AMITIAE - Tuesday 10 December 2013
Cassandra: Security Services, Personal Security and Other Risks
By Graham K. Rogers
Having looked at Echelon, which was an earlier collaboration between the fives states (Australia, Canada, New Zealand, UK and USA), some of the revelations have not been too surprising to me: as the internet took over from telephone systems as the major medium of communication (albeit with many ways in which that communication works), security services were bound to switch their attention to online links.
Links to those articles on Echelon are:
The NSA (and others) saw the gift and accepted it with open hands. In the climate of the time, the NSA and others expanded surveillance and tended to ignore many of the legal and constitutional constraints that should have kept them in check, including lying to the (perceived) rubber-stamp FISA court that was set up.
A recent example that came to light, is the idea that not only are emails being monitored, phone calls checked and online transactions copied for later reference (not read, so not really illegal, the NSA claims), but that there are also online games that security services both monitor and perhaps infiltrate, like World of Warcraft.
Several publications have put out the news that WoW and other games, including Second Life (whose former CTO is an ex-military officer with top secret clearance) have been used by the NSA and other agencies from as long ago as 2007, according to a report by Tim Cushing on TechDirt.
The idea (severely criticised in the article) is that terrorists may communicate or shift cash using the online technology that the games provide. The online communities may also be where potential recruits could be identified by the terrorists. It sounds to me like the NSA are still watching reruns of Matthew Broderick in War Games: the only place that the real world and reality seem to meet is within their own minds.
I was reminded of a NSA document - covering OS X 10.6 - freely available on the internet that suggested, even when Snow Leopard was current, that one way to make sure the camera could not be used was to place a Band-Aid (or something similar) over the lens.
Despite the blanking out of the lens, the document suggested that the best way to secure the iSight camera was to have it removed. That would fix it. They obviously knew more than we did back then, although if you look at the screenshot on the right, this will need some refining.
While we are on the NSA and their limited view of the world, we were interested to see a move from several tech companies a couple of days ago who had all signed an initiative to put the surveillance genie back in its bottle and to insist that the government learns to control the NSA and other such agencies. Fat chance I say: it is these guys who run the government, not the other way round.
I do not see a pressing need for a virus checker on OS X as the system itself prevents self-installation (definition of a virus) of any software. The last figures I have seen concerning viruses for OS X, puts the figure at less than 1: the same as it ever was. Systems before OS X were different and then there were reported to be some 80 or 90 viruses.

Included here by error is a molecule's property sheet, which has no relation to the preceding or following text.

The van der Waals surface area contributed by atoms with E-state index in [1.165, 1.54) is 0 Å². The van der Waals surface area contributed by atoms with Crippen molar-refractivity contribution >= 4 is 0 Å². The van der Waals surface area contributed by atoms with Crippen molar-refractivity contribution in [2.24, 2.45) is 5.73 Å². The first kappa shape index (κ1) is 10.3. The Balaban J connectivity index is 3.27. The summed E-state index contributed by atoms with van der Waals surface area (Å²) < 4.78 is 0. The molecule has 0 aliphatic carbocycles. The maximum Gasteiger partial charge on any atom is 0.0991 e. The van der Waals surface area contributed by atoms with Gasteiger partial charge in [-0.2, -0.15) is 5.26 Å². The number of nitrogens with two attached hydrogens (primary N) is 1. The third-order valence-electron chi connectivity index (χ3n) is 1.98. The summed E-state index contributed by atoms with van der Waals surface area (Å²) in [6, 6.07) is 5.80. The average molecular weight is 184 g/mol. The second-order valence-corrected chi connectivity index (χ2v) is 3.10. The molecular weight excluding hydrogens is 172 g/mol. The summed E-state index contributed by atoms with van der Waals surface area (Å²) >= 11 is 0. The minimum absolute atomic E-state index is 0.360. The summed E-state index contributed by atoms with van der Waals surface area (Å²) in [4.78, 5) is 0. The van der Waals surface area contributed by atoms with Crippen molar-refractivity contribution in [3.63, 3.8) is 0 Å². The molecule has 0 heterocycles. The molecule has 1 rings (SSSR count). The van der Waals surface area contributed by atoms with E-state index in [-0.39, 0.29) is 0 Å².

A couple of items from Net Security put those comments in some more perspective. The first concerns the rise in the number and types of attacks that Macs may be vulnerable to and includes a video that shows how Google protects its Macs (and Google has lots of Macs).
The other item concerns phishing, which is something that users need to keep their eyes open for all the time. Zeljka Zorz writes on the latest PayPal phishing email and this includes some advice on ways that such hoaxes may be more easily identified. I am so careful about this that I never click on any link in a PayPal email: even those that are legitimate. I go to my secure account using a browser instead.
As a note, although it is a public holiday in Thailand today, the nice guy in the over-smart polyester pants and cream shoes, who tells everyone that the Grand Palace is closed, is lying and the tuk-tuk driver he is working with will take those who get caught on a trip round some expensive shops in the hopes that the tourists will spend lots of money. They still catch several every day.
There is a thriving market in lookalikes: knock-offs that seem a bargain at the time. Apple took the phones for testing to an independent lab in the USA (with the cooperation of Thai authorities) and the results later appeared, albeit quietly. There were videos too and some are still online. With those results, these videos are perhaps more damaging to the complainant and reporter than to Apple.
That is not the view that Samsung takes. When a young man who goes by the dubious name of Ghostlyrich (sounds like a company I have heard of) experienced a burning Galaxy S4, he complained. Samsung (understandably) wanted some proof, so Ghostlyrich posted a video to YouTube.
This is where it goes awry. Electronista reports that part of the terms of settlement included removal of the video and "other extreme terms . . . which included never discussing the incident with anyone. . . ." He refused. And he added a second video (with some naughty words) which garnered almost half a million hits. Samsung has so far said nothing. In this case, silence may not be golden.
Mind you, as Gostlyrich has had service problem with an iPhone and an Xbox, both of which were treated positively, there could be more to this than meets the eye.
Graham K. Rogers teaches at the Faculty of Engineering, Mahidol University in Thailand where he is also Assistant Dean. He wrote in the Bangkok Post, Database supplement on IT subjects. For the last seven years of Database he wrote a column on Apple and Macs.
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